The convergence of media centers (aka your TV and everything that plugs into
it) and the computer must surely be complete by now. The way we used to store
movies, video and music has edged pretty darn close to oblivion. After all,
tapes, CDs and almost every physical format has become a thing of the past .
With digital formats, computers and the internet are very good at distributing
content cheaply and easily.
The problem is that most people don't enjoy watching a movie on the computer,
and nor is always as quiet as watching a TV (CRT, LCD, Plasma or other). As
consumers we want digital access to our media, but at the same time we want big
screen displays not to be undone by the noise of a computer.
Intel thinks it may have a solution to this problem. Make a computer that is
cheap and quiet, and specialized at media playback in high definition. In
other words, a glorified PVR, without the R. The Intel Canmore Digital Video
Player concept was discussed this week at the Intel Developer Forum in San
Francisco, and Gigabyte have been quick to highlight its entry into this
Gigabyte's MD300 "Canmore" DVP platform has a comprehensive feature list
which for a media apparatus:
AC3 (Dolby), AAC, MP3 with (128k, 192k, 256k, 320kbps, ) WMA …
View by Cover
art, Artist, Album, Track, Play list, Genres
Video playback: MPEG, MPEG2 ,
MPEG4 , H.264, DivX (DivX support by software codec),
Photo browsing: JPG,
PNG, BMP format support
From HDD and external device such Card reader, USB
Following feature need Intel support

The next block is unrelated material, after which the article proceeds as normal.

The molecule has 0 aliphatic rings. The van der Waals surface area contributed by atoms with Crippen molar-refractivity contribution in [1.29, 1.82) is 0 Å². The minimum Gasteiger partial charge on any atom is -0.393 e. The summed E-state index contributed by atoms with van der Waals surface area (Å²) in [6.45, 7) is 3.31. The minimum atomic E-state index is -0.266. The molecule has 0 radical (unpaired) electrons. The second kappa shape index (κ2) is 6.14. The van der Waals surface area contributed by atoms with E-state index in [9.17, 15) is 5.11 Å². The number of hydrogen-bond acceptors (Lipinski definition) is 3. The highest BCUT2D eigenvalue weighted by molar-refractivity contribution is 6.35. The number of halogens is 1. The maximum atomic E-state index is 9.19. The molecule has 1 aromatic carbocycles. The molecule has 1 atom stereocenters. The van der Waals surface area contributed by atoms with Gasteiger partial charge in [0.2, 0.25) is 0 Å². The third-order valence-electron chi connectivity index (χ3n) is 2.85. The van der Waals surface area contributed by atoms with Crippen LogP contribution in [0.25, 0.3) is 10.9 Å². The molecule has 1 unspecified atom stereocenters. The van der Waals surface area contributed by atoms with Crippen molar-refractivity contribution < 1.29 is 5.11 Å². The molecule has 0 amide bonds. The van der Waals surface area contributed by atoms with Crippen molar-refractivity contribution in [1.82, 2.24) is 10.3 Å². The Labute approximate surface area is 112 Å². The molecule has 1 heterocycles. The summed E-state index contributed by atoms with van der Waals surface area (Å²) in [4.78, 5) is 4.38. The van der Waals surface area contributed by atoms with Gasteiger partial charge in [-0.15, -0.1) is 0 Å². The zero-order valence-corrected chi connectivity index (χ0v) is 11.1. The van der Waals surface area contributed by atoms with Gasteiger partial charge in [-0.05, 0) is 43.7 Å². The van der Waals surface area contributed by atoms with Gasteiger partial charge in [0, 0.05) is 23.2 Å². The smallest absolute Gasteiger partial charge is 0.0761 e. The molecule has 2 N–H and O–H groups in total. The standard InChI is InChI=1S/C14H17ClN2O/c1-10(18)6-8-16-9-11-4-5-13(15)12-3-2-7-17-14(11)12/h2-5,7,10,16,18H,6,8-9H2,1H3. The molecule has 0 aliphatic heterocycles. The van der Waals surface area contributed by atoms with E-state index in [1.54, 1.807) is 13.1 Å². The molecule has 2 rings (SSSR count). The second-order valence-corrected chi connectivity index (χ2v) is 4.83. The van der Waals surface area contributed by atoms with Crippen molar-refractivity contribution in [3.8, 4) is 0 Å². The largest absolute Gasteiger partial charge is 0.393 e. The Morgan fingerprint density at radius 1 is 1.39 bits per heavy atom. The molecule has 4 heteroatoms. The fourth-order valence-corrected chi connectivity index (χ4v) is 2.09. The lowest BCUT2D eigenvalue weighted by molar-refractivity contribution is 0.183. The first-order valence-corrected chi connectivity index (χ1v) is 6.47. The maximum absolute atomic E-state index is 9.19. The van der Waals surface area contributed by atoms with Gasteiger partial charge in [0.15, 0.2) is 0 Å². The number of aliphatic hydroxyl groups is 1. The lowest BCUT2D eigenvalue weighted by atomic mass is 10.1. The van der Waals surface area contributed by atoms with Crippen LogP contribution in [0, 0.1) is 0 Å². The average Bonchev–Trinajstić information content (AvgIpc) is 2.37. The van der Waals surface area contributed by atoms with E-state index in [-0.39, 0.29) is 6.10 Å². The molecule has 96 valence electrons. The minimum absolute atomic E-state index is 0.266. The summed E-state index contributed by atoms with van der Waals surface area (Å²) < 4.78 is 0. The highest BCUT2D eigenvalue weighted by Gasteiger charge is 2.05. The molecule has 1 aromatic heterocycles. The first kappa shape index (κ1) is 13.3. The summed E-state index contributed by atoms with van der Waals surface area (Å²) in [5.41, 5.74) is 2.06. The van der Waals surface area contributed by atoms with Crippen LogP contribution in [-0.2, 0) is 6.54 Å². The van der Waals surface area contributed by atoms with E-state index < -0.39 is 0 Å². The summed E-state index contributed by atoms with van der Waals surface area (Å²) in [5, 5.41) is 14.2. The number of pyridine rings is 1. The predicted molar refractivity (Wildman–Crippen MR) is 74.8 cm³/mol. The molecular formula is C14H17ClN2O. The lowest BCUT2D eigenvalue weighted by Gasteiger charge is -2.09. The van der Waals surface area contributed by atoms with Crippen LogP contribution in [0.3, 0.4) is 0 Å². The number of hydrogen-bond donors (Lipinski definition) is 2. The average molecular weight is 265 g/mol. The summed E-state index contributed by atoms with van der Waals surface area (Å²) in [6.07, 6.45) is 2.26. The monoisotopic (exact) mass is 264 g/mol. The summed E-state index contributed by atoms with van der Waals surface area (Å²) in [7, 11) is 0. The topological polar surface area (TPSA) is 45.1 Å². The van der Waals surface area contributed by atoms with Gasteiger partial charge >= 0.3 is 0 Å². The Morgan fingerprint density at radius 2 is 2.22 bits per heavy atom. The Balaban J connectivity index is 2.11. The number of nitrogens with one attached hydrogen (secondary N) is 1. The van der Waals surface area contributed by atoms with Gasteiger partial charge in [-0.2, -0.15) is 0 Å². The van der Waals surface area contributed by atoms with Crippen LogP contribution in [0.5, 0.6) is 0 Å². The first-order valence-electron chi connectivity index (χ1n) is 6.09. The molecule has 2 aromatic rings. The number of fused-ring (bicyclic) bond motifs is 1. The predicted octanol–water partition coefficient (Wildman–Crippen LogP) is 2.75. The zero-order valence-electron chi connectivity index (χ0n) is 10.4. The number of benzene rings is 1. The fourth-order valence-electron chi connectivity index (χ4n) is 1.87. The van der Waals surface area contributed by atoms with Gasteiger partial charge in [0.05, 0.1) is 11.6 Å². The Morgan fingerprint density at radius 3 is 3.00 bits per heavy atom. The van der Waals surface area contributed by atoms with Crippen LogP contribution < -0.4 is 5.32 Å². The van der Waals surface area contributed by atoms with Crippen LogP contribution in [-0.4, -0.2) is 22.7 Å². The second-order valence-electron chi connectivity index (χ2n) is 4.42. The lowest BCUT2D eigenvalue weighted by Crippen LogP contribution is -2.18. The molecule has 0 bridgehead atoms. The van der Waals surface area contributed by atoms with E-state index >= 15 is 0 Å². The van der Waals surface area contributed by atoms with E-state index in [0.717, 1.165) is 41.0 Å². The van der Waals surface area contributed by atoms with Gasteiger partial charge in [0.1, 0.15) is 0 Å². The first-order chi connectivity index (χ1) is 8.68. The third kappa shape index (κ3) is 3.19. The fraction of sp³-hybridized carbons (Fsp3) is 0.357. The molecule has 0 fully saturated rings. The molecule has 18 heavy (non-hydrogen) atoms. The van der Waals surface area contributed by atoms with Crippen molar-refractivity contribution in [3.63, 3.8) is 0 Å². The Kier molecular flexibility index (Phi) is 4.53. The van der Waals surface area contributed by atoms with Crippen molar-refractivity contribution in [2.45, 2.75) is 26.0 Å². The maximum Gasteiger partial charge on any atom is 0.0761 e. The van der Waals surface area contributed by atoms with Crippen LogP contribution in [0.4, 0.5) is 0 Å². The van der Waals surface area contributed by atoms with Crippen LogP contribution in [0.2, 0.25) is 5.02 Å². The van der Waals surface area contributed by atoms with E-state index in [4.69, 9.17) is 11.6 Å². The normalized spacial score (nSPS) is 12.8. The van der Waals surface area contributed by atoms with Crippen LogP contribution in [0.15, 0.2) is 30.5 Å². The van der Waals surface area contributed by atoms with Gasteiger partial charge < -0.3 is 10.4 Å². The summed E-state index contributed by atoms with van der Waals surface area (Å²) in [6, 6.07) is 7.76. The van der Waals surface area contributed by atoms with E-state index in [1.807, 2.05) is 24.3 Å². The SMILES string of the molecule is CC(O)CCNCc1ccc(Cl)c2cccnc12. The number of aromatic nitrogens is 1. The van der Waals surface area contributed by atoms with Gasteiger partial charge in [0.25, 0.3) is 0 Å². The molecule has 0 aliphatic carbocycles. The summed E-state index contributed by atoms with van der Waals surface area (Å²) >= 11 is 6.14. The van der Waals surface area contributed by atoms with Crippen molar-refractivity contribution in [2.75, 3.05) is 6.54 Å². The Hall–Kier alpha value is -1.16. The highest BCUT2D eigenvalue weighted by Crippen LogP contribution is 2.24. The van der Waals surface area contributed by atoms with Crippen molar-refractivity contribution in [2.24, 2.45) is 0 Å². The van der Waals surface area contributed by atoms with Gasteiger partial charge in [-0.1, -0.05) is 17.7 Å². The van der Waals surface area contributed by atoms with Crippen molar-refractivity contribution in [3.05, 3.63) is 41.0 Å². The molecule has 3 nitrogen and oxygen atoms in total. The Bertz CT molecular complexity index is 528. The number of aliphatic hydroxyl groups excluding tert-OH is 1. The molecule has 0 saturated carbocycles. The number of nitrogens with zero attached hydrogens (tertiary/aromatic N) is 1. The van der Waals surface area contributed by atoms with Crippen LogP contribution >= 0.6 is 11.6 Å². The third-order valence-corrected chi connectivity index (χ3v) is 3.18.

DLNA client v1.5 / UpnP
SAMBA server and client
Internet everywhere without PC
HTTP web Browser support for: YouTube, Internet Radio (Option)
Internet Gallery site: Flickr,
Photobucket, Picasa Web Albums,
The reference motherboard is a picture of connectivity - HDMI,
Component and S-VIDEO outputs. The 800MHz Canmore processor and memory are
integrated right onto the motherboard. Wired LAN and wireless LAN ensure easy
connectivity with another PC in the home, or to the internet.
A mock up white box was demonstrated as a proof of the concept.
It gives a good indication of how compact this computer system can be, and
highlights the lack of cooling vents or noisy fans.
The GUI is very much Windows Media center.
Here is the full feature set on Gigabyte's GN-MD300-RH system
board. The platform is this far unreleased, so consider this just a preview of
what's to come. I suppose we should take a minute to give credit to VIA for
blazing the 170x170mm miniATX trail all those years ago. Thanks VIA! Notable in
the system is a PCI Express x1 slot (ideal for digital TV tuner), 800MHz
Intel Dothan CPU and 768MB of onboard memory.